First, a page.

The energy and materials sectors fell by more than two per cent on Monday. Image by Dan Himbrechts/AAP PHOTOS
  • financial markets

Australian shares hit new 2023 low as Mideast rages

Derek Rose October 23, 2023

The Australian share market has closed at its lowest level in nearly a year as fighting intensifies in the Middle East.

The S&P/ASX200 on Monday finished down 56.6 points, or 0.82 per cent, to 6,844.1, its lowest level since October 28, 2022 and one that puts it in the red by 2.8 per cent year-to-date.

The broader All Ordinaries dropped 59.7 points, or 0.84 per cent, to 7,030.0.

Early on Monday, Israeli aircraft struck Hezbollah cells in Lebanon that it said were about to launch missiles and rockets towards the Jewish state, and earlier hit a mosque in the northern West Bank that Israel said was being used as a “terrorist compound”.

Shell fragments from an Israeli tank also struck an Egyptian border post, wounding seven guards. Israel expressed sorrow for what it said it was an accident. market analyst Kyle Rodda said it was a “dangerous and volatile state of affairs” and that stocks were responding accordingly.

“Potentially, investors are pricing the risk to global growth from a conflict that spreads through the Middle East,” he wrote, noting in particular the risk of Iran becoming embroiled in the fighting.

Seven of the ASX’s 11 sectors finished lower, with the two commodity sectors dropping the most.

Energy fell 3.0 per cent amid a pullback in oil prices, which had been soaring since the Gaza conflict.

Woodside dropped 3.2 per cent to $35.19, Santos dipped 2.5 per cent to $7.80 and Viva Energy fell 2.9 per cent to $2.73 after announcing its Geelong refinery was still not back to full production after a compressor fell from a crane back in June.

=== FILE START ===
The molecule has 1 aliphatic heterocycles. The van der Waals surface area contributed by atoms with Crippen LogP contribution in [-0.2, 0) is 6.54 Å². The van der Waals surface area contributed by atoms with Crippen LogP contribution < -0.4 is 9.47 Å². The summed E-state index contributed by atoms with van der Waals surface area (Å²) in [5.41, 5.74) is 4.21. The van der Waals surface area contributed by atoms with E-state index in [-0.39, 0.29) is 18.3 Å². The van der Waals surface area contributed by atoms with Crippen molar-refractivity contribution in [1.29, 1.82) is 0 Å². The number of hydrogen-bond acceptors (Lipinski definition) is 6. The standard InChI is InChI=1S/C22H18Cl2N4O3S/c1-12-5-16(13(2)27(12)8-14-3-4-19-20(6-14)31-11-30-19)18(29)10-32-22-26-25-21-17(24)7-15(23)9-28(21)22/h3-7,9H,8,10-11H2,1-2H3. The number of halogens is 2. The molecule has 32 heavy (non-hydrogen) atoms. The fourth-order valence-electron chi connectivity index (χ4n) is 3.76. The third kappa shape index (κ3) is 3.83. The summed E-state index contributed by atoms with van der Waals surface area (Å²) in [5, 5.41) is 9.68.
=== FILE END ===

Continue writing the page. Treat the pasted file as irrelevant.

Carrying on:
The heavyweight mining sector closed 2.3 per cent lower, with BHP down 2.4 per cent to $43.36, Fortescue Metals dropping 2.7 per cent to $20.81 and Rio Tinto dropping 2.4 per cent to $111.85.

Graphite stocks were flying however after China over the weekend announced plans to restrict exports of the important electric vehicle battery component, a retaliation for new US limits on semiconductor exports.

Syrah Resources soared 41.5 per cent to a three-month high of 75c, Renascor Resources jumped 36.4 per cent to a two-month high of 15c, Black Rock Mining gained 35.4 per cent to a four-month high of 13c and Novonix rose 22.1 per cent to a three-week high of 80c.

The big retail banks all lost a modest amount of ground. CBA closed down 0.9 per cent to $97.82, NAB dipped 0.3 per cent to $28.56, ANZ dropped 0.2 per cent to $25.22 and Westpac edged 0.1 per cent lower at $20.84.

In consumer staples, Treasury Wine Estates rose 1.4 per cent to $11.93 after the Albanese government announced over the weekend that China had agreed to review the punishing tariffs on Australian wine it imposed three years ago.

The review is expected to take up to five months and the Penfolds owner said it had a multi-pronged strategy to rebuild its business in China should the tariffs be lifted.

In small caps, Chimeric Therapeutics soared 32.1 per cent to 3.7c after its scorpion venom-derived drug treatment showed positive preliminary success in treating five patients with late-stage brain cancer, while Immutep rocketed 20 per cent to 33c on a positive readout for its potential cancer immunotherapy, efti.

The Australian dollar was buying 63.13 US cents, from 63.10 US cents at Friday’s close.

Looking forward, traders will be closely watching on Wednesday as the Australia Bureau of Statistics releases third-quarter consumer price index data expected to be critical in deciding whether the Reserve Bank raises interest rates next month.


* The S&P/ASX200 index finished Monday down 56.6 points, or 0.82 per cent, at 6,844.1.

* The All Ordinaries dropped 59.7 points, or 0.84 per cent, to 7,030.0


One Australian dollar buys:

* 63.13 US cents, from 63.10 US cents at Friday’s ASX close

* 94.63 Japanese yen, from 94.57 yen

* 59.67 Euro cents, from 59.71 Euro cents

* 51.94 British pence, from 52.11 pence

* 108.36 NZ cents, 108.37 108.21 NZ cents